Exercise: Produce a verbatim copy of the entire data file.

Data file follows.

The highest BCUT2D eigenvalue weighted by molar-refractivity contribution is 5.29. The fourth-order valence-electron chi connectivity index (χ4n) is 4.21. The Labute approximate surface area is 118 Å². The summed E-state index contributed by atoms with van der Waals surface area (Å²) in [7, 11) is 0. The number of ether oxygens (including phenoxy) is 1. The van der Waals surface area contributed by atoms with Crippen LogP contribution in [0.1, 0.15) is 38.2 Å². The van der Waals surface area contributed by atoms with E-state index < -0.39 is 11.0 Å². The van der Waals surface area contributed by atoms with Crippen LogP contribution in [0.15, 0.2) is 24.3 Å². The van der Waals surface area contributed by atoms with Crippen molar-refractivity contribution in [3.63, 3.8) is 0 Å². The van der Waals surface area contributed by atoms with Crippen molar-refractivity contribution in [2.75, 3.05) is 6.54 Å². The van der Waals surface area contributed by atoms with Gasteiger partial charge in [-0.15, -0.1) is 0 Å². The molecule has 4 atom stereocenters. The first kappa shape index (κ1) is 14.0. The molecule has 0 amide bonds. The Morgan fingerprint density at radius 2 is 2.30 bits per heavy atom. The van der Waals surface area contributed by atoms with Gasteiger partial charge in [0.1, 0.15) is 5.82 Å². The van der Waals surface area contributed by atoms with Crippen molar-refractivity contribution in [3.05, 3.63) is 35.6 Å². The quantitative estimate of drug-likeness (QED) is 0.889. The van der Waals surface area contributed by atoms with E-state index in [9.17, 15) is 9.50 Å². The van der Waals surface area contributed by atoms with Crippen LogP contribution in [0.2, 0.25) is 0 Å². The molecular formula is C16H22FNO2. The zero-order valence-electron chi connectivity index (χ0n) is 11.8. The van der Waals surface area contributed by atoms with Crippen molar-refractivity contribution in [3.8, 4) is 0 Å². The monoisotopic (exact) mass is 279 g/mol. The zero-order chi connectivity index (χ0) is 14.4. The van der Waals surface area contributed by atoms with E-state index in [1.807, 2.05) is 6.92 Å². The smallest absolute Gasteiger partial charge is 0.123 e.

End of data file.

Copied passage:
The highest BCUT2D eigenvalue weighted by molar-refractivity contribution is 5.29. The fourth-order valence-electron chi connectivity index (χ4n) is 4.21. The Labute approximate surface area is 118 Å². The summed E-state index contributed by atoms with van der Waals surface area (Å²) in [7, 11) is 0. The number of ether oxygens (including phenoxy) is 1. The van der Waals surface area contributed by atoms with Crippen LogP contribution in [0.1, 0.15) is 38.2 Å². The van der Waals surface area contributed by atoms with E-state index < -0.39 is 11.0 Å². The van der Waals surface area contributed by atoms with Crippen LogP contribution in [0.15, 0.2) is 24.3 Å². The van der Waals surface area contributed by atoms with Crippen molar-refractivity contribution in [3.63, 3.8) is 0 Å². The van der Waals surface area contributed by atoms with Crippen molar-refractivity contribution in [2.75, 3.05) is 6.54 Å². The van der Waals surface area contributed by atoms with Gasteiger partial charge in [-0.15, -0.1) is 0 Å². The molecule has 4 atom stereocenters. The first kappa shape index (κ1) is 14.0. The molecule has 0 amide bonds. The Morgan fingerprint density at radius 2 is 2.30 bits per heavy atom. The van der Waals surface area contributed by atoms with Gasteiger partial charge in [0.1, 0.15) is 5.82 Å². The van der Waals surface area contributed by atoms with Crippen molar-refractivity contribution in [3.05, 3.63) is 35.6 Å². The quantitative estimate of drug-likeness (QED) is 0.889. The van der Waals surface area contributed by atoms with E-state index in [9.17, 15) is 9.50 Å². The van der Waals surface area contributed by atoms with Crippen LogP contribution in [0.2, 0.25) is 0 Å². The molecular formula is C16H22FNO2. The zero-order valence-electron chi connectivity index (χ0n) is 11.8. The van der Waals surface area contributed by atoms with Crippen molar-refractivity contribution in [3.8, 4) is 0 Å². The monoisotopic (exact) mass is 279 g/mol. The zero-order chi connectivity index (χ0) is 14.4. The van der Waals surface area contributed by atoms with E-state index in [1.807, 2.05) is 6.92 Å². The smallest absolute Gasteiger partial charge is 0.123 e.